World Myopia Awareness Week: 50% Of The World’s Population Expected To Be Myopic By 2050 

High Myopia Significantly Increases the Chances of Cataracts, Glaucoma and Retinal Eye Detachment

Myopia on the Rise – A Global Health Concern

Myopia, or near-sightedness, becomes a significant public health issue worldwide.

Myopia Epidemic: A Vision Condition Sweeping the Globe

The prevalence of myopia, also known as near-sightedness, is surging, and it has now become a major public health concern globally. An increasing number of individuals are experiencing difficulty in seeing objects at a distance, while their close-range vision remains unaffected. Researchers predict that by 2050, nearly half of the global population could be myopic, highlighting the urgent need to address this alarming trend.

Genetic and Social Factors: India’s Unique Myopia Landscape

India, with its diverse geo-biological variations and a mix of genetics and social factors, plays a crucial role in the development of myopia. Studies suggest that myopia is particularly prevalent in urban Asian cities, where young adults have reported high rates of myopia, ranging from 80% to 90%. As these individuals age, the pathologic changes associated with myopia are likely to increase significantly.

Myopia’s Ominous Impact on Eye Health

Myopia doesn’t just impair distant vision; it can lead to several serious eye conditions. Researchers have discovered that myopia often results in an abnormal increase in axial length. When the axial length exceeds 25mm, individuals are at higher risk of developing issues like cataracts and glaucoma. Moreover, choroidal thinning at sub-foveal, macular, and peripapillary regions has been linked to myopic pathologic lesions such as choroidal neovascularization and chorio-retinal atrophy.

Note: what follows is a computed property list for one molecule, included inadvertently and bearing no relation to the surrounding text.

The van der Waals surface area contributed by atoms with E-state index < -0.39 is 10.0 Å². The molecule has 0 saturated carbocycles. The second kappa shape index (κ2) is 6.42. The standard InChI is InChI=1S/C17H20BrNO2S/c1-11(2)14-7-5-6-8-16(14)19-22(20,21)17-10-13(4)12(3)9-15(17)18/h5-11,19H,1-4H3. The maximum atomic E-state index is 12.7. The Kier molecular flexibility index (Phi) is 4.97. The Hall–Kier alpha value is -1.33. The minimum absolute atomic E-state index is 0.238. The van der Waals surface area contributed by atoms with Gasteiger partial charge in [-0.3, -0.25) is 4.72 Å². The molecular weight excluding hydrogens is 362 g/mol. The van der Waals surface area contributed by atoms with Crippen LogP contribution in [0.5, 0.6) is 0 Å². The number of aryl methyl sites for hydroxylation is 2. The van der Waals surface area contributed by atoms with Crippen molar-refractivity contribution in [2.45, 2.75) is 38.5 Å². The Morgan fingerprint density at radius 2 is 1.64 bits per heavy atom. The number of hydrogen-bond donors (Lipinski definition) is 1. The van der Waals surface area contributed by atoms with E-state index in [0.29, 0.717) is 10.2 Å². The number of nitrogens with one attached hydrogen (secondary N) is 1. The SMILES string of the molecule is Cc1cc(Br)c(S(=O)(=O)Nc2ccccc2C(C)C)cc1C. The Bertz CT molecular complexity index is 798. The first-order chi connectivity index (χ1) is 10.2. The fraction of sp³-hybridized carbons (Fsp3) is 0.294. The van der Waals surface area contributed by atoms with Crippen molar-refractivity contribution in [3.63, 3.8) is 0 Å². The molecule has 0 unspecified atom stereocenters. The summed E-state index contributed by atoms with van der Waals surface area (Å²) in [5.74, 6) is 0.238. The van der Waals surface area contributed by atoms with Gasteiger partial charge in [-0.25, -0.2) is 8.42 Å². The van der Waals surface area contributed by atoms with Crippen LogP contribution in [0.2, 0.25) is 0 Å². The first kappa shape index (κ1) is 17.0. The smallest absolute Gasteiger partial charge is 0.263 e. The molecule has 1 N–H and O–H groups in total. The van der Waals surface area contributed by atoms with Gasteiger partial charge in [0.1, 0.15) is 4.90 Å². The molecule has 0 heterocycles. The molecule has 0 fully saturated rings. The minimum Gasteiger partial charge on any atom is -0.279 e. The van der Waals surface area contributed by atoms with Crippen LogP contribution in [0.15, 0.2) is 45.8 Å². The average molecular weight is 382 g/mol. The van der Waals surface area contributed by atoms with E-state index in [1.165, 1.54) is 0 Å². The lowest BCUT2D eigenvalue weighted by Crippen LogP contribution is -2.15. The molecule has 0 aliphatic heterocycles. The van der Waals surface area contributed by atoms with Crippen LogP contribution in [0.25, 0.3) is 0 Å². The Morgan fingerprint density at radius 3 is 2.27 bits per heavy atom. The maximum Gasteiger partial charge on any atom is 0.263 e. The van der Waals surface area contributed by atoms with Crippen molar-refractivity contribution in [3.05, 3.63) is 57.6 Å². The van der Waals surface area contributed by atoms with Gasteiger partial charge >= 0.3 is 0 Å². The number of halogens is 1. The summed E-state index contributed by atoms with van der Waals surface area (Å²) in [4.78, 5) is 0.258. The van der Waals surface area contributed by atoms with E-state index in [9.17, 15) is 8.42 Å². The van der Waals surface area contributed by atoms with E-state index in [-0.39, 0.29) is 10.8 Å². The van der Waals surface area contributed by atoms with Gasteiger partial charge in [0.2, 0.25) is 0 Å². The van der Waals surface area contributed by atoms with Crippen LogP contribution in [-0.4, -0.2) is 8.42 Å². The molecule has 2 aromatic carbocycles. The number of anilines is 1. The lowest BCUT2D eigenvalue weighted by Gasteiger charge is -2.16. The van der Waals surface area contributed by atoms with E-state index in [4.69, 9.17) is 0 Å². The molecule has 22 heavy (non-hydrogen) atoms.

The Soaring Incidence in Older Age

Myopia is not limited to young adults; older age groups are also significantly affected. Studies indicate that myopia is prevalent in 15% of those aged 49 or over and up to 38.7% in people between 40 to 79 years. In particular, high myopia is associated with cataracts and primary open-angle glaucoma, a leading cause of blindness worldwide.

The Socio-Economic Impact

Myopia’s influence extends beyond just eye health; it has severe socio-economic consequences. Uncorrected myopia in 2015 led to a staggering $244 billion of potential lost productivity globally. Early detection and appropriate interventions are critical to mitigating the risks associated with myopia, which can impose disabilities and lifelong challenges.

Addressing the Myopia Crisis

Optical, environmental, and pharmaceutical strategies have been developed to prevent and slow down myopia’s progression. Treatments like LASIK surgery, Phakic intraocular lenses, and intraocular lens implants offer hope for affected individuals. However, a coordinated global effort is essential to address the myopia crisis effectively. Researchers and policymakers must collaborate to develop novel concepts and interventions to tackle this growing issue.

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